A top-level delegation from China Shipbuilding Corporation is visiting troubled Croatian shipbuilder Uljanik’s shipyards in Pula and Rijeka in what Croatian government officials hope will result in a lifeline for the struggling Croatian company.
Uljanik, which owns the Uljanik shipyard in Pula and the 3. Maj shipyard in Rijeka, is in severe financial difficulties. The shipbuilder has lost several vessel construction deals and has seen its bank accounts frozen several times, while its employees went on strike due to unpaid wages.
At the end of March, Prime Minister Andrej Plenkovic said the Croatian government was unable to endorse a proposed restructuring plan for the shipbuilder, with a cost of between HRK7.5bn and HRK10.8bn (€1bn-1.5bn), talking of the burden this would place on Croatian taxpayers.
The Croatian financial agency FINA has asked the court to open bankruptcy proceedings against it, and a decision is expected on June 5.
Meanwhile, Zagreb has been seeking other solutions to the crisis. Plenkovic announced in an interview with the HRT public broadcaster in April that the CEO of the China Shipbuilding Corporation (CSIC) would visit Croatia at the head of a delegation from the company between April 25 and May 10.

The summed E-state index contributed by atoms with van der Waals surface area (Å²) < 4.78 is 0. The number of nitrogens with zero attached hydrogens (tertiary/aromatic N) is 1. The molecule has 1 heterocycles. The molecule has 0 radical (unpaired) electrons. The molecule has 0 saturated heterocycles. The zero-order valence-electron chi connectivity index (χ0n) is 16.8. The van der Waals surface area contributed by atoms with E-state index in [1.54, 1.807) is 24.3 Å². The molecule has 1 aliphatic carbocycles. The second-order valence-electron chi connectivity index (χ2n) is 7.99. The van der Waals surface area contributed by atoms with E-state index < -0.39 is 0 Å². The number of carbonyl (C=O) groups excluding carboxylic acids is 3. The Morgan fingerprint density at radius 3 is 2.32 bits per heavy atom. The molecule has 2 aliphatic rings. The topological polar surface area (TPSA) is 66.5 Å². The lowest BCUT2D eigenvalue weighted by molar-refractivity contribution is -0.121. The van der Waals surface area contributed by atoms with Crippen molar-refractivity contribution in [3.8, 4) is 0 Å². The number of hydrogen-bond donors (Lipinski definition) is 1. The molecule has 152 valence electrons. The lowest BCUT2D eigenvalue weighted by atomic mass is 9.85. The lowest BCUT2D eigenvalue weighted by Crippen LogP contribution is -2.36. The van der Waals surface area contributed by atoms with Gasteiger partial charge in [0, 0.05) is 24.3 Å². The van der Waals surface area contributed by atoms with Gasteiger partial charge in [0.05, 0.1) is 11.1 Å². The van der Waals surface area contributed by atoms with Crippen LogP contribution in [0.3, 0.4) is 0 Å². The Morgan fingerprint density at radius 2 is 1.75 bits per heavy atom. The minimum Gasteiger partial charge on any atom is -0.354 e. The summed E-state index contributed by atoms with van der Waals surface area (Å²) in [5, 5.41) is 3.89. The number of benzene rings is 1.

The visit was organised after Plenkovic discussed the problems at Uljanik with Chinese Premier Li Keqiang during the summit of 17 Central and Eastern European countries and China in Dubrovnik last month.
“They will visit Pula and Rijeka to see what can be done about their possible engagement or cooperation," Plenkovic said at the time, adding that Zagreb has had “done all it can” to get the Chinese side interested.
Plenkovic met with the CSIC CEO Hu Wenming and other members of the delegation on April 29, saying after the meeting that discussions had been “very thorough and open”.
"We expect that after their visit to Rijeka and Pula, the representatives of this large Chinese company, one of the five most powerful companies in the world, will analyse and discuss the possibilities of possible cooperation or partnerships. I can say that we have made an effort on our side that requires further talks in Pula and Rijeka,” said Plenkovic.
The following day, the delegation from CSIC talked with representatives of Uljanik’s management and supervisory boards, Total Croatia News reported.
According to a member of Uljanik’s supervisory board, CSIC showed interest in Uljanik’s technology and special-purpose vessels. “I am glad to see that there are people interested in both shipyards,” Samir Hadzic said, adding that “when they [the Chinese] will make their final decision, only they know”.